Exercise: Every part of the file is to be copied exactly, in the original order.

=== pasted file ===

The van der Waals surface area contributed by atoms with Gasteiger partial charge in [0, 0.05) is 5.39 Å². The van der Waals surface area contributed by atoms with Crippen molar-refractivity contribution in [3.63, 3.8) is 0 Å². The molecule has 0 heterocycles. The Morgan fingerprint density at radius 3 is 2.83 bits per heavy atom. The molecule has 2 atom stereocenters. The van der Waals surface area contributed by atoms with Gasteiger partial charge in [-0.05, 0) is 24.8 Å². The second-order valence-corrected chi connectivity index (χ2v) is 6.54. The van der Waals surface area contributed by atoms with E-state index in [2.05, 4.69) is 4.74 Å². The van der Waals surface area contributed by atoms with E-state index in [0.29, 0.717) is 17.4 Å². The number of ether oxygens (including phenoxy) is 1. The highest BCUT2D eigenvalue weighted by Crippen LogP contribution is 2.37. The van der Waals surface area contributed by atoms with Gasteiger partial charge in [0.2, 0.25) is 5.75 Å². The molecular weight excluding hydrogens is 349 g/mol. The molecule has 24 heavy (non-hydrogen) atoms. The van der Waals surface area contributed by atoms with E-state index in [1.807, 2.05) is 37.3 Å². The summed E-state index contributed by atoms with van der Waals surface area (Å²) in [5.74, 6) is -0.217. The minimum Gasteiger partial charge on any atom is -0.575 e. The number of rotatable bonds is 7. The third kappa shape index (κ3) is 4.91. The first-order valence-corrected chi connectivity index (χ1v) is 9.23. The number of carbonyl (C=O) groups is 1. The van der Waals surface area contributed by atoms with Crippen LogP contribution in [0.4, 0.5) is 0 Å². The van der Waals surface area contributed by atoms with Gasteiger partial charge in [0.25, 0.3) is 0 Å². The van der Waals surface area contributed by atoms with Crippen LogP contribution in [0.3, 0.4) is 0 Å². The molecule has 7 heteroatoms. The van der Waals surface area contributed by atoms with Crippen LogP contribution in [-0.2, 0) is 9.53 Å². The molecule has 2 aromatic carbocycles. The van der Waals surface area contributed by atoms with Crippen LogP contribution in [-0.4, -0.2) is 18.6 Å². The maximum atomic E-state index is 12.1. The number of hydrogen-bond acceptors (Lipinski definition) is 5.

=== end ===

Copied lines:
The van der Waals surface area contributed by atoms with Gasteiger partial charge in [0, 0.05) is 5.39 Å². The van der Waals surface area contributed by atoms with Crippen molar-refractivity contribution in [3.63, 3.8) is 0 Å². The molecule has 0 heterocycles. The Morgan fingerprint density at radius 3 is 2.83 bits per heavy atom. The molecule has 2 atom stereocenters. The van der Waals surface area contributed by atoms with Gasteiger partial charge in [-0.05, 0) is 24.8 Å². The second-order valence-corrected chi connectivity index (χ2v) is 6.54. The van der Waals surface area contributed by atoms with E-state index in [2.05, 4.69) is 4.74 Å². The van der Waals surface area contributed by atoms with E-state index in [0.29, 0.717) is 17.4 Å². The number of ether oxygens (including phenoxy) is 1. The highest BCUT2D eigenvalue weighted by Crippen LogP contribution is 2.37. The van der Waals surface area contributed by atoms with Gasteiger partial charge in [0.2, 0.25) is 5.75 Å². The molecular weight excluding hydrogens is 349 g/mol. The molecule has 24 heavy (non-hydrogen) atoms. The van der Waals surface area contributed by atoms with E-state index in [1.807, 2.05) is 37.3 Å². The summed E-state index contributed by atoms with van der Waals surface area (Å²) in [5.74, 6) is -0.217. The minimum Gasteiger partial charge on any atom is -0.575 e. The number of rotatable bonds is 7. The third kappa shape index (κ3) is 4.91. The first-order valence-corrected chi connectivity index (χ1v) is 9.23. The number of carbonyl (C=O) groups is 1. The van der Waals surface area contributed by atoms with Crippen LogP contribution in [0.4, 0.5) is 0 Å². The van der Waals surface area contributed by atoms with Gasteiger partial charge in [0.25, 0.3) is 0 Å². The van der Waals surface area contributed by atoms with Crippen LogP contribution in [0.3, 0.4) is 0 Å². The molecule has 7 heteroatoms. The van der Waals surface area contributed by atoms with Crippen LogP contribution in [-0.2, 0) is 9.53 Å². The molecule has 2 aromatic carbocycles. The van der Waals surface area contributed by atoms with Crippen LogP contribution in [-0.4, -0.2) is 18.6 Å². The maximum atomic E-state index is 12.1. The number of hydrogen-bond acceptors (Lipinski definition) is 5.